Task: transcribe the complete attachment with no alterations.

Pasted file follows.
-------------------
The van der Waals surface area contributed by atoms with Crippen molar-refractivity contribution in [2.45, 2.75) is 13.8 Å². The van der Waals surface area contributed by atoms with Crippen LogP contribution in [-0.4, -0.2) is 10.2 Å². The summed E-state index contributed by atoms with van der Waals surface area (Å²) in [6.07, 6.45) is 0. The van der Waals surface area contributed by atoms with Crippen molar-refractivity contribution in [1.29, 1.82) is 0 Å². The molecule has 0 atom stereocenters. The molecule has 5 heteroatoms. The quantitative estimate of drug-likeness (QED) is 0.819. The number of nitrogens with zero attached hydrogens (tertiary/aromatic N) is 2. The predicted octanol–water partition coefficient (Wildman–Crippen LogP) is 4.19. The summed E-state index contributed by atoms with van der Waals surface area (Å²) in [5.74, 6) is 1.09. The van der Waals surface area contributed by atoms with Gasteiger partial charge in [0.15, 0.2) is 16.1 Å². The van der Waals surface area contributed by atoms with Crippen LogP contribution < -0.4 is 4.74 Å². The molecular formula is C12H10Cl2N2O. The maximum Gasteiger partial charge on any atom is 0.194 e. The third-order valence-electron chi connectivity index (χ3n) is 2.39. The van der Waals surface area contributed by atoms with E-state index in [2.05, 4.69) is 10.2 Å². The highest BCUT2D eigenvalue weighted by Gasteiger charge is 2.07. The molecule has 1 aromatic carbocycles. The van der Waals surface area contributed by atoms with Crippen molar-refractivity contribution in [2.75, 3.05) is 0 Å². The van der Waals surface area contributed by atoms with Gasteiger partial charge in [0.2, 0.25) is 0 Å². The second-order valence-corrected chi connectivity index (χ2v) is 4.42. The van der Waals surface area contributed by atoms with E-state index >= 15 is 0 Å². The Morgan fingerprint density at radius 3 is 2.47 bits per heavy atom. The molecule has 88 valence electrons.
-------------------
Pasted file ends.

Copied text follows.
The van der Waals surface area contributed by atoms with Crippen molar-refractivity contribution in [2.45, 2.75) is 13.8 Å². The van der Waals surface area contributed by atoms with Crippen LogP contribution in [-0.4, -0.2) is 10.2 Å². The summed E-state index contributed by atoms with van der Waals surface area (Å²) in [6.07, 6.45) is 0. The van der Waals surface area contributed by atoms with Crippen molar-refractivity contribution in [1.29, 1.82) is 0 Å². The molecule has 0 atom stereocenters. The molecule has 5 heteroatoms. The quantitative estimate of drug-likeness (QED) is 0.819. The number of nitrogens with zero attached hydrogens (tertiary/aromatic N) is 2. The predicted octanol–water partition coefficient (Wildman–Crippen LogP) is 4.19. The summed E-state index contributed by atoms with van der Waals surface area (Å²) in [5.74, 6) is 1.09. The van der Waals surface area contributed by atoms with Gasteiger partial charge in [0.15, 0.2) is 16.1 Å². The van der Waals surface area contributed by atoms with Crippen LogP contribution < -0.4 is 4.74 Å². The molecular formula is C12H10Cl2N2O. The maximum Gasteiger partial charge on any atom is 0.194 e. The third-order valence-electron chi connectivity index (χ3n) is 2.39. The van der Waals surface area contributed by atoms with E-state index in [2.05, 4.69) is 10.2 Å². The highest BCUT2D eigenvalue weighted by Gasteiger charge is 2.07. The molecule has 1 aromatic carbocycles. The van der Waals surface area contributed by atoms with Crippen molar-refractivity contribution in [2.75, 3.05) is 0 Å². The van der Waals surface area contributed by atoms with Gasteiger partial charge in [0.2, 0.25) is 0 Å². The second-order valence-corrected chi connectivity index (χ2v) is 4.42. The van der Waals surface area contributed by atoms with E-state index >= 15 is 0 Å². The Morgan fingerprint density at radius 3 is 2.47 bits per heavy atom. The molecule has 88 valence electrons.